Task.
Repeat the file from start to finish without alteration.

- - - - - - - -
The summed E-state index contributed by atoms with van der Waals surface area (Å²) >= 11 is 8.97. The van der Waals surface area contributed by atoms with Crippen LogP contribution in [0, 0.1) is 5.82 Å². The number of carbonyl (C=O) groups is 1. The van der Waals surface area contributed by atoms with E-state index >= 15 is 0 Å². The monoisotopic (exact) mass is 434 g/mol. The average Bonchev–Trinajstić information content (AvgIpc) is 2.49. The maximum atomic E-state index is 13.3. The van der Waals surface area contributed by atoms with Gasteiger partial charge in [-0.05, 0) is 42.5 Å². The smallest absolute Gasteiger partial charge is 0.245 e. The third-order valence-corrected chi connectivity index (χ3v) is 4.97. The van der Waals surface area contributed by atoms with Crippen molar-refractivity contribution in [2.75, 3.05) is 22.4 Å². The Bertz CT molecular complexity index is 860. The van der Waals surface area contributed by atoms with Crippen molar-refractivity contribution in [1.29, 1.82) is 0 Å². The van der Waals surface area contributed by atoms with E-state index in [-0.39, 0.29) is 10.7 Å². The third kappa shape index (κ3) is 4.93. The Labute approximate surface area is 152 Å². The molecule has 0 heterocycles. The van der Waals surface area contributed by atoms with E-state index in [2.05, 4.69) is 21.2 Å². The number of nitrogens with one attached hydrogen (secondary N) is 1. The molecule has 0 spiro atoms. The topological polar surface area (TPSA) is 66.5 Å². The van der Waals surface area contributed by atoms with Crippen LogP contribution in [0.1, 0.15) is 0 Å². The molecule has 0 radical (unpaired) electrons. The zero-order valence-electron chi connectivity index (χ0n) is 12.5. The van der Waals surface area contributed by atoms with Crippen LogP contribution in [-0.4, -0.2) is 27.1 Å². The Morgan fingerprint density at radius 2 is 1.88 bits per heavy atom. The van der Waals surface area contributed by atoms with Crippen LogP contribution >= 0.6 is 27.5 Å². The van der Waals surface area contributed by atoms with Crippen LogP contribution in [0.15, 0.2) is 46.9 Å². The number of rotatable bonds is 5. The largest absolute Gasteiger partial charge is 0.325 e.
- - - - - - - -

The summed E-state index contributed by atoms with van der Waals surface area (Å²) >= 11 is 8.97. The van der Waals surface area contributed by atoms with Crippen LogP contribution in [0, 0.1) is 5.82 Å². The number of carbonyl (C=O) groups is 1. The van der Waals surface area contributed by atoms with E-state index >= 15 is 0 Å². The monoisotopic (exact) mass is 434 g/mol. The average Bonchev–Trinajstić information content (AvgIpc) is 2.49. The maximum atomic E-state index is 13.3. The van der Waals surface area contributed by atoms with Gasteiger partial charge in [-0.05, 0) is 42.5 Å². The smallest absolute Gasteiger partial charge is 0.245 e. The third-order valence-corrected chi connectivity index (χ3v) is 4.97. The van der Waals surface area contributed by atoms with Crippen molar-refractivity contribution in [2.75, 3.05) is 22.4 Å². The Bertz CT molecular complexity index is 860. The van der Waals surface area contributed by atoms with Crippen molar-refractivity contribution in [1.29, 1.82) is 0 Å². The van der Waals surface area contributed by atoms with E-state index in [-0.39, 0.29) is 10.7 Å². The third kappa shape index (κ3) is 4.93. The Labute approximate surface area is 152 Å². The molecule has 0 heterocycles. The van der Waals surface area contributed by atoms with E-state index in [2.05, 4.69) is 21.2 Å². The number of nitrogens with one attached hydrogen (secondary N) is 1. The molecule has 0 spiro atoms. The topological polar surface area (TPSA) is 66.5 Å². The van der Waals surface area contributed by atoms with Crippen LogP contribution in [0.1, 0.15) is 0 Å². The molecule has 0 radical (unpaired) electrons. The zero-order valence-electron chi connectivity index (χ0n) is 12.5. The van der Waals surface area contributed by atoms with Crippen LogP contribution in [-0.4, -0.2) is 27.1 Å². The Morgan fingerprint density at radius 2 is 1.88 bits per heavy atom. The van der Waals surface area contributed by atoms with Crippen LogP contribution >= 0.6 is 27.5 Å². The van der Waals surface area contributed by atoms with Crippen LogP contribution in [0.15, 0.2) is 46.9 Å². The number of rotatable bonds is 5. The largest absolute Gasteiger partial charge is 0.325 e.